Nearly 350,000 Londoners were still on furlough at the end of June despite the imminent easing of lockdown restrictions, according to new Government figures.
Although the number of employees on furlough decreased from May to June, London still has the highest take up of the Government’s Coronavirus Job Retention Scheme, with nine per cent of eligible jobs furloughed compared to seven per cent nationally.
Nine of the ten local authorities in England with the highest take up of the furlough scheme are in London, with Newham and Hounslow the highest at 12 per cent.
Barnet, Brent, Ealing, Haringey, Hillingdon, Redbridge and Waltham Forest make up the other boroughs with the highest numbers of furloughed employees.
But with all legal Covid restrictions now lifted as of July 19, the furlough scheme is set to wind down before being phased out entirely in September.
A spokesperson for Mayor of London Sadiq Khan has said that the scheme is still a “vital lifeline” for nearly 350,000 Londoners, and that there is still the risk of a “cliff edge” once the scheme winds down.
Mr Khan’s spokesperson said: “A reduction in the numbers using the scheme can only be truly welcomed if it is accompanied by proof that Londoners are able to return to secure work and ministers commit to longer-term support for businesses – especially those in the hospitality and culture sectors that do so much to support the London economy.
“This weekend the furlough scheme tapers off further before approaching a cliff-edge in September. We cannot allow those who still rely on the scheme to be forgotten.”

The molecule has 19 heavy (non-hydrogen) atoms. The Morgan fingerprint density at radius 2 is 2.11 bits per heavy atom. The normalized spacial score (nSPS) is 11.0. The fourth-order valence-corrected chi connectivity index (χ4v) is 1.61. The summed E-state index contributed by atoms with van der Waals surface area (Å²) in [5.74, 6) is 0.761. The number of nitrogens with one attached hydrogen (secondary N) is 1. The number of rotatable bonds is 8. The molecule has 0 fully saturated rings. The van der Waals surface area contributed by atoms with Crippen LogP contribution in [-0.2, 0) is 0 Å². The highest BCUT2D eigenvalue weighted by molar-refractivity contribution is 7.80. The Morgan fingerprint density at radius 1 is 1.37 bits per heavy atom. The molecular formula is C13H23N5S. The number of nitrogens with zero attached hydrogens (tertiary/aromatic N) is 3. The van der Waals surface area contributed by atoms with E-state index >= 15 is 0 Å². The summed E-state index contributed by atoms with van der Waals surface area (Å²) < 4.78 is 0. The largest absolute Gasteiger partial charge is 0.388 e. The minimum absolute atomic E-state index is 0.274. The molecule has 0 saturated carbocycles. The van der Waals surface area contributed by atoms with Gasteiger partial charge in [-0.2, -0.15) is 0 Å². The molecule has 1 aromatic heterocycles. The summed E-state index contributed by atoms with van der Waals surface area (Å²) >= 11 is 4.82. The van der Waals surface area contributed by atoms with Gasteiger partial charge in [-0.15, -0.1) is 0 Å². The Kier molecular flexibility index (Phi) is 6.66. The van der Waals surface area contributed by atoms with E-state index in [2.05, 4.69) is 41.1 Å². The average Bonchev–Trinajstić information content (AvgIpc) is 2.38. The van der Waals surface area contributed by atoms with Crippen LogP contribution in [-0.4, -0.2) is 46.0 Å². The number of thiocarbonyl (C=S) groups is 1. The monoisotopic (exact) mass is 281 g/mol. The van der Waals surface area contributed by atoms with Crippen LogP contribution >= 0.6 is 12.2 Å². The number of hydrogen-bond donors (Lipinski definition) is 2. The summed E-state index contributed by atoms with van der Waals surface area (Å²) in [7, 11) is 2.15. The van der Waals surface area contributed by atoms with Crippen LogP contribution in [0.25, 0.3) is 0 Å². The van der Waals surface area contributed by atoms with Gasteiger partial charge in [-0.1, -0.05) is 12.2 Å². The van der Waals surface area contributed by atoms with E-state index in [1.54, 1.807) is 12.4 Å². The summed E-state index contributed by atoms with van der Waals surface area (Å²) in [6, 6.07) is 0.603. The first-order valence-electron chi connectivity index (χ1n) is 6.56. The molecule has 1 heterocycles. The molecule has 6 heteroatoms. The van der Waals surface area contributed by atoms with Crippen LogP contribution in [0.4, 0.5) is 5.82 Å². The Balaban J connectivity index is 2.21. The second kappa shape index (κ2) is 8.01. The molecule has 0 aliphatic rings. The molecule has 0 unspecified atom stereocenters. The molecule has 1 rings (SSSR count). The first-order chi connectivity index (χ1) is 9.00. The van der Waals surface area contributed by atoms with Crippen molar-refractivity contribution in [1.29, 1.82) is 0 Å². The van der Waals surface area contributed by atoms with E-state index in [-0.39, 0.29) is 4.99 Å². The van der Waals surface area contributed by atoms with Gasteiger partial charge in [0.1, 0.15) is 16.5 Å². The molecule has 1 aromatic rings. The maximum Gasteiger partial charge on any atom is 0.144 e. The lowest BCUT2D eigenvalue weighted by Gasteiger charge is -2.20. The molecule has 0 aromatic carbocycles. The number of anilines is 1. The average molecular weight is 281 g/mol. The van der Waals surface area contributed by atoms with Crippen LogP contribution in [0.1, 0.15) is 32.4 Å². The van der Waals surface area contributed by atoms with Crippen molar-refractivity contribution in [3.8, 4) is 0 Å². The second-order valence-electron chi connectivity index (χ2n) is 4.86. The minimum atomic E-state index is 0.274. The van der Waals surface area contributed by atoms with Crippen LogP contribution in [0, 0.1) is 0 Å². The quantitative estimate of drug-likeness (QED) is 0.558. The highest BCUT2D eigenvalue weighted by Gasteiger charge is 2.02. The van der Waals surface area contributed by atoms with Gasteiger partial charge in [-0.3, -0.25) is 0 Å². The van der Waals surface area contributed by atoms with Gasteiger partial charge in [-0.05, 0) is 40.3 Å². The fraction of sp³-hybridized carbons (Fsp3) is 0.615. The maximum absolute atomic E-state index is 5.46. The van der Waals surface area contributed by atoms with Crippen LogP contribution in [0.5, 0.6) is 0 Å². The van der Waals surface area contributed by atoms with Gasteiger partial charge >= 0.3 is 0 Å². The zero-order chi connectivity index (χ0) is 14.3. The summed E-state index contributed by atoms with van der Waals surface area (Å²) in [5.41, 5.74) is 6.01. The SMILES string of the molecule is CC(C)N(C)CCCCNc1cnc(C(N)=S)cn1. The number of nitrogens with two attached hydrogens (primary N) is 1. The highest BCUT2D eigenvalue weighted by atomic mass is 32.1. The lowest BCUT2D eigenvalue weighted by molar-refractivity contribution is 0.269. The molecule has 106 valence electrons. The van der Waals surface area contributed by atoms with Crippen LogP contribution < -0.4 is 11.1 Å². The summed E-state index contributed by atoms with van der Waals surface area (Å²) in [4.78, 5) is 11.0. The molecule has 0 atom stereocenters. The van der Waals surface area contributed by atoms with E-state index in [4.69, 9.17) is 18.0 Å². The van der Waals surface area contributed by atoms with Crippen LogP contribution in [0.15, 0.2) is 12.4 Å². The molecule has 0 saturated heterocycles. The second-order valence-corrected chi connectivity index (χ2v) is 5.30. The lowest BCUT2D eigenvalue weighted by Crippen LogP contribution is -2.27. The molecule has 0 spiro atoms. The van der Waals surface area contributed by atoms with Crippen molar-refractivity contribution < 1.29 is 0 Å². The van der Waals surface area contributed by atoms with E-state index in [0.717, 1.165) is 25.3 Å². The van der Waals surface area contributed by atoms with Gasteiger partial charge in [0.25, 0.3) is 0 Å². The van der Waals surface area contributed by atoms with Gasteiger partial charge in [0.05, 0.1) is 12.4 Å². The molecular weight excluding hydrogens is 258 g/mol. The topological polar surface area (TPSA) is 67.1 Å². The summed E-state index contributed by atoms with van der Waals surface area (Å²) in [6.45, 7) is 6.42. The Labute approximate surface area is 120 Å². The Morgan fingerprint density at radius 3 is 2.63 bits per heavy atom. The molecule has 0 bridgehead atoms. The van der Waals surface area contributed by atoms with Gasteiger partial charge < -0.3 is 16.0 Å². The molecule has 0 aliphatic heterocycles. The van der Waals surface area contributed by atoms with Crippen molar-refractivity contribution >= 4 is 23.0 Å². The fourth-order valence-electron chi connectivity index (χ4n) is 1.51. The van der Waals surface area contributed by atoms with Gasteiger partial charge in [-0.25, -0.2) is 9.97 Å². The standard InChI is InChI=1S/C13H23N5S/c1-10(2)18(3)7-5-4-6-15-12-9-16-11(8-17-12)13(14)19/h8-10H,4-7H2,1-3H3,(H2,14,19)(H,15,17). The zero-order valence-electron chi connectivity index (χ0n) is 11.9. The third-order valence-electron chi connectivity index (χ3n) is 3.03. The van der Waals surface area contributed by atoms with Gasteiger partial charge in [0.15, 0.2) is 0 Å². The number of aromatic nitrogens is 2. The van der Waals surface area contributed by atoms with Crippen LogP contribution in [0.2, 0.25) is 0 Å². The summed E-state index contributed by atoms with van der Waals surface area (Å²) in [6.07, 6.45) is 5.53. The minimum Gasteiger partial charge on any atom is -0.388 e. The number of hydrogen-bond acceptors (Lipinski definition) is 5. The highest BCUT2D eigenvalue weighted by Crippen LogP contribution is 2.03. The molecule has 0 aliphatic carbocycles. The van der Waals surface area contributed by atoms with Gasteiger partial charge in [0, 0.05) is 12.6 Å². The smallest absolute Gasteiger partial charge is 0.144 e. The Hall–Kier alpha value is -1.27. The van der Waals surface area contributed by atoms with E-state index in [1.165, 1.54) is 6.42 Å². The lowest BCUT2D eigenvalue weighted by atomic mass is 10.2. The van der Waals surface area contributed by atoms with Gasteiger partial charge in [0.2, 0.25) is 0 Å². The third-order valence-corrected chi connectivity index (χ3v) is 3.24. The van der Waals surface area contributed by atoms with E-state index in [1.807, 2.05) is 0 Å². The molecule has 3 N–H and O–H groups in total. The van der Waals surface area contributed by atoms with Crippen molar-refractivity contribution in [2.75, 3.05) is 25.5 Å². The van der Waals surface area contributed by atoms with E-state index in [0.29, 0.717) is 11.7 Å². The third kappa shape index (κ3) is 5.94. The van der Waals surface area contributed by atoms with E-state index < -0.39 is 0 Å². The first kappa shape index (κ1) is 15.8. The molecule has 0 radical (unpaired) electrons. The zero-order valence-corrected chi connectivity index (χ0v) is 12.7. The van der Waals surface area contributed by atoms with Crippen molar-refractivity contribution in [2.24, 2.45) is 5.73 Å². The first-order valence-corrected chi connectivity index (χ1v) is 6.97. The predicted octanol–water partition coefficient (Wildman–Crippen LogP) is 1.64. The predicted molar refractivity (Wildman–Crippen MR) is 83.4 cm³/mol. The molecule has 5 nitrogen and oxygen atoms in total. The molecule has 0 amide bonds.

Across England, the accommodation and food services sector has the highest number of individuals furloughed, while London has a disproportionately higher number of people on furlough in the construction industry compared to the rest of the country.
Nick Bowes, chief executive of the Centre for London thinktank, has warned that London’s economy is “particularly delicate” and that there are “huge challenges” remaining despite the lifting of lockdown restrictions.
Mr Bowes said: “London still continues to have a disproportionate number of its workforce on furlough compared to every other region in the country, as well as the highest unemployment rate.
“While the furlough rate in the capital has fallen, there are still huge challenges for getting central London back on its feet given it is hospitality, arts and construction workers who are most likely to still be on furlough.
“What we also don’t know is how many of those who are no longer on furlough have returned to their jobs or how many might now be out of work.
“Central London’s economy is particularly delicate at the moment, and the government needs to recognise that a slower recovery for London will risk the whole country’s recovery too.”
The latest figures from HM Treasury reveal that, as of June 30, there were the fewest number of people on furlough since the pandemic began, with around 500,000 fewer people furloughed compared to May.
From August 1, employers will have to contribute 20 per cent towards the wages of furloughed staff, rising from 10 per cent.
Since it launched in March 2020, the furlough scheme has supported a total of 11.6 million jobs.